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TRAI releases the Consultation Paper on Regulating Converged Digital Technologies and Services – Enabling Convergence of Carriage of Broadcasting and Telecommunication Services

TRAI releases the Consultation Paper on Regulating Converged Digital Technologies and Services – Enabling Convergence of Carriage of Broadcasting and Telecommunication Services

On 30th January 2023, the Telecom Regulatory Authority of India (“TRAI”) released the Consultation Paper on Regulating Converged Digital Technologies and Services – Enabling Convergence of Carriage of Broadcasting and Telecommunication Services (“CP’”) inviting public consultation on the same. The last date for the submission of comments was 27th March 2023 and the counter comments is 10th April 2023.

TRAI issued the CP to discuss concerns pertaining to the convergence of the telecommunication and broadcasting sector due to technological advancements. It specifically highlights that the difference in policy structure and regulatory framework for the regulation of telecommunication and broadcasting sectors is causing governance challenges, such as the requirement to obtain multiple licenses for the same technology, regulatory ambiguity with respect to the outcomes of converged technologies, and demarcated administration of the converged digital services. The CP has also touched upon the overlap among the telecommunication, broadcasting, and IT sectors.

The CP is divided into four chapters. The first chapter provides context for the need to regulate converged technologies. Chapter 2 provides the broad legal and regulatory framework for providing telecommunication and broadcasting services and the potential ways for restructuring the legal and regulatory framework to regulate such converged technologies. Further, chapter 3 deals with the issue relating to the establishment of a unified policy framework and spectrum management mechanism for broadcasting and telecommunication services. Chapter 4 of the CP discusses the developments that have taken place in different jurisdictions to bring about convergence in the telecom and broadcasting sectors, one such development being the convergence of regulatory authorities into a unified authority to govern the two sectors.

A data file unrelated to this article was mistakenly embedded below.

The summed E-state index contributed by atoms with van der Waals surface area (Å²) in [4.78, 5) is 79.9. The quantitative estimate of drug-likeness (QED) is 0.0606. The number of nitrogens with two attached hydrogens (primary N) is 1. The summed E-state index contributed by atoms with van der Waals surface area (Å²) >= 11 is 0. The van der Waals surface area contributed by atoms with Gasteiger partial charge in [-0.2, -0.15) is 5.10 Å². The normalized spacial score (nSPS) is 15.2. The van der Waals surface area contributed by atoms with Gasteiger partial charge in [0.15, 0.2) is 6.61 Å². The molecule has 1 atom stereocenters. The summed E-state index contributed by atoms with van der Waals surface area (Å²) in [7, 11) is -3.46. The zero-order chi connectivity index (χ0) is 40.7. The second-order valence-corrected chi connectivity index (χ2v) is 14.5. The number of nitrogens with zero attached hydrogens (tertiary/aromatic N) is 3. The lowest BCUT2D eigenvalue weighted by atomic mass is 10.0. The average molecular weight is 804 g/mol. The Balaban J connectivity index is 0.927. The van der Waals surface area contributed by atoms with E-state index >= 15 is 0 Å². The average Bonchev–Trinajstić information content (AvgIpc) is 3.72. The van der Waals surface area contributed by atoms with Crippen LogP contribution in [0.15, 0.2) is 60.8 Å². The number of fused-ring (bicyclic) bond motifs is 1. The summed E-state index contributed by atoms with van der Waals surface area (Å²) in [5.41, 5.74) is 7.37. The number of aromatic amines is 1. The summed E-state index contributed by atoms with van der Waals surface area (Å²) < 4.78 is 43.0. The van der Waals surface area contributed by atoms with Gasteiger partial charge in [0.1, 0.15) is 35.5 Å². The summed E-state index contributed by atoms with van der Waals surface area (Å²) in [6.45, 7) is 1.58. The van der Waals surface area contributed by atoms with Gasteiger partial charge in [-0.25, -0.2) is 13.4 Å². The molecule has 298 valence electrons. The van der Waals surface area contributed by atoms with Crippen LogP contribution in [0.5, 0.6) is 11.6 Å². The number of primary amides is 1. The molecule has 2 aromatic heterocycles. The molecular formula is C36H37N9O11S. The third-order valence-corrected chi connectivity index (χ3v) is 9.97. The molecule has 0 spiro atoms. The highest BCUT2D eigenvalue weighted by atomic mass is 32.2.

The CP demonstrates the prevailing discrepancies among the IT, telecommunication, and broadcasting sectors at statutory, licensing, regulatory, and administrative levels.

Issues faced in the Converged Era:

  • Statutory Issues: At a statutory level, the CP highlights that although the Information Technology Act, 2000 (“IT Act”) provides some level of regulation for over-the-top (“OTT”) platforms as intermediaries, it does not regulate these platforms as communication service providers. Additionally, at the licensing level, both Ministry of Information and Broadcasting (“MIB”) and the Department of Telecommunication (“DoT”) grant permission for the functioning of IPTV under the Indian Telegraph Act, 1885 (“Telegraph Act”).
  • Regulatory Issues: Further, at a regulatory level, the CP observes that although TRAI is a unified regulator for the broadcasting and telecommunication sector, its power is limited to only prescribing and monitoring quality benchmarks, interconnect rules, and pricing of services. It also highlights that with respect to content regulation, there are gaps in the policy space that should be addressed to ensure the growth of the fast-changing sector.
  • Administrative Issues: It further suggests that the definition of ‘telecommunication services’ under the TRAI Act should be expanded to include within its scope IT-enabled services. Given that the relevant ministries for offering licenses to TSPs and broadcasters differ, in light of converged technologies and upcoming market structure, TRAI recommended that the process for granting licenses should be revisited.
  • Standardization, testing, and certification institutions: Additionally, the CP identifies that different ministries have different standards, testing requirements, and certifications for the same equipment, creating multiple compliance requirements and confusion. Therefore, it recommended that such standardization bodies under different ministries should either be converged or should adopt a collaborative approach.